I'm looking for stuff that is literally African jazz (Mulatu Astatke, Hugh Masekela) and other stuff that is heavily influenced by African sounds (so Herbie Hancock's Headhunters would fit here, as would Randy Weston's African Cookbook). Some fusion stuff I think would fit here (Weather Report I think? A lot of Wayne Shorter stuff...) I am keeping the criteria purposefully broad as I'm really looking for great stuff you guys would recommend more than a comprehensive list acc to strict guidelines.
― Mordy, Thursday, 27 July 2017 18:52 (six years ago) link
i've been enjoying Tony Allen's new one -- a tribute to Art Blakey, so it combines the Blue Note thing with an afrojazz vibe.
― tylerw, Thursday, 27 July 2017 18:56 (six years ago) link
Tony Allen also has a full-length album of original music coming out on Blue Note in September. It's great. In the meantime, here are some recent (2015-2017) releases...
Zem Audu, Spirits - a Nigerian saxophonist who grew up in London, then moved to NYC. Kinda afro-funk-hard bop.Camilla George Quartet, Isang - another Nigerian saxophonist from London; album opens with a modal bop tune called "Mami Wata" and closes with an Afrobeat version of the same tune.Sons of Kemet, Lest We Forget What We Came Here To Do - sax, tuba, two drummers. Afro-Caribbean jazz with, obviously, tons of rhythm.
― grawlix (unperson), Thursday, 27 July 2017 19:01 (six years ago) link
― sleeve, Thursday, 27 July 2017 19:02 (six years ago) link
xp oh nice -- glad that allen is still out there (and sounding pretty great)
― tylerw, Thursday, 27 July 2017 19:03 (six years ago) link
Art Blakey's Drum Suite is a very early example of African influenced jazz as well as being a class album.
― calzino, Thursday, 27 July 2017 19:03 (six years ago) link
Art Ensemble of Chicago
― Οὖτις, Thursday, 27 July 2017 19:05 (six years ago) link
^^^ that was my first thought but they seem maybe a little... abstracted?
― sleeve, Thursday, 27 July 2017 19:05 (six years ago) link
yeah some of it def is, but they have a very broad and deep discography
― Οὖτις, Thursday, 27 July 2017 19:07 (six years ago) link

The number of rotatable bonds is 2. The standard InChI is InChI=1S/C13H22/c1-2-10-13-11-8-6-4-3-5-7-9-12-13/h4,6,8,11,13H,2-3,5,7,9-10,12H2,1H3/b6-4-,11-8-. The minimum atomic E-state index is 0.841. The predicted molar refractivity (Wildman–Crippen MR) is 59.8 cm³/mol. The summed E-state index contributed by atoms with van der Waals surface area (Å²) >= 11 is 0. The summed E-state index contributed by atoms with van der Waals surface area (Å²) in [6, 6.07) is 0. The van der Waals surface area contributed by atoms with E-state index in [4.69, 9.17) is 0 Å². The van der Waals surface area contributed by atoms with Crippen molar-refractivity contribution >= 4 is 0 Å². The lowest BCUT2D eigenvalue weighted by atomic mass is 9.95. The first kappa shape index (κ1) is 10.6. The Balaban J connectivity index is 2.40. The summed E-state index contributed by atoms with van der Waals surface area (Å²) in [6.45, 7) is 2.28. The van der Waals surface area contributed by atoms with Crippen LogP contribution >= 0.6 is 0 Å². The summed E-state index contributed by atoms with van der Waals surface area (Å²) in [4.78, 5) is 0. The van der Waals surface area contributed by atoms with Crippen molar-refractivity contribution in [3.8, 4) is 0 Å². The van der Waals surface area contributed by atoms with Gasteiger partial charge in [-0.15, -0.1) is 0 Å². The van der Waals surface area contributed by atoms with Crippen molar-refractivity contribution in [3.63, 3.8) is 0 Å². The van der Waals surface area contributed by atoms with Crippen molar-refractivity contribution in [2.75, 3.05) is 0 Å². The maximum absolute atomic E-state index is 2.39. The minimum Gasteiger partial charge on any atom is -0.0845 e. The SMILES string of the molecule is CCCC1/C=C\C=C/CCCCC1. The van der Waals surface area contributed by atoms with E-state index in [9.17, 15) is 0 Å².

The AEOC did an album called The Art Ensemble of Soweto with the Amabutho Male Chorus. I've never heard it.
― grawlix (unperson), Thursday, 27 July 2017 19:09 (six years ago) link
their approach is v different from, say, a band playing saxophone solos over a particular set of African rhythms (altho sometimes they do that too!) but they are definitely representative of a specific kind of intersection between American jazz and African music
― Οὖτις, Thursday, 27 July 2017 19:09 (six years ago) link
this one got a fair amount of hype, but if you haven't heard it, it's great: https://hailumergia.bandcamp.com/album/tche-belew
― tylerw, Thursday, 27 July 2017 19:11 (six years ago) link
this has lots of good stuff on it: https://strut.bandcamp.com/album/next-stop-soweto-vol-3-giants-ministers-and-makers-jazz-in-south-africa-1963-1984
― rob, Thursday, 27 July 2017 19:11 (six years ago) link
Which albums in particular shakes?
― Mordy, Thursday, 27 July 2017 19:12 (six years ago) link
Salah Ragab is great too; usually gets compared to Sun Ra, who he played with at some point, but it's pretty unique imo: https://www.discogs.com/Salah-Ragab-And-The-Cairo-Jazz-Band-Egyptian-Jazz/release/992757
― rob, Thursday, 27 July 2017 19:14 (six years ago) link
Dollar Brand (Abdullah Ibrahim) - African Marketplace
― busy bee starski (m coleman), Thursday, 27 July 2017 19:18 (six years ago) link
good call on Ragab!
― sleeve, Thursday, 27 July 2017 19:19 (six years ago) link
I have to think on it a little bit Mordy, some of the stuff is very noisy/avant-garde + tribal rhythms/percussion and then as they move into the 80s some of it becomes less harsh and a little more recognizable as "world music" (as it was understood in the 80s) but I have to listen/dig in a bit to think of what might best fit the bill here
In general they're great and I've never really heard an album I didn't like, they were v consistent in terms of quality.
― Οὖτις, Thursday, 27 July 2017 19:24 (six years ago) link
Batsumi - BatsumiDollar Brand Duo - Good News From AfricaPyramids - LalibelaHal Singer & Jef Gilson - Soul of Africa
― Number None, Thursday, 27 July 2017 19:31 (six years ago) link
This is one of my all time favorite albums: Pharoah Sanders and Maleem Mahmoud Ghania, Trance of the Seven Colors. North African Gnawa music with face-ripping free jazz sax on top.
― grawlix (unperson), Thursday, 27 July 2017 19:37 (six years ago) link
Got to be some Yusef Lateef on here, Eastern Sounds maybe? Fucking awesome album is that.
― calzino, Thursday, 27 July 2017 19:38 (six years ago) link
yeah I thought of that too, similar to AEOC in a lot of ways
― Οὖτις, Thursday, 27 July 2017 19:54 (six years ago) link
I guess I'll just err on the side of listing my favorite AEOC albums and let others sort out to what extent they are African, musically speaking:
Message to Our FolksBap-TizumUrban BushmenGo HomePeople in Sorrow
― Οὖτις, Thursday, 27 July 2017 19:58 (six years ago) link
Pleased to already see Abdullah Ibrahim and Yusef Lateef mentioned. I knew the good people of ilm wouldn't let me down.
I would like to throw out an in-general mention of Ahmed Abdul-Malik. He is mostly known for being the bassist in Thelonious Monk's group for a while in the early 60s, but his own albums are super eclectic and definitely fit the parameters here (I mean, really: he plays oud!). This compilation is wonderful.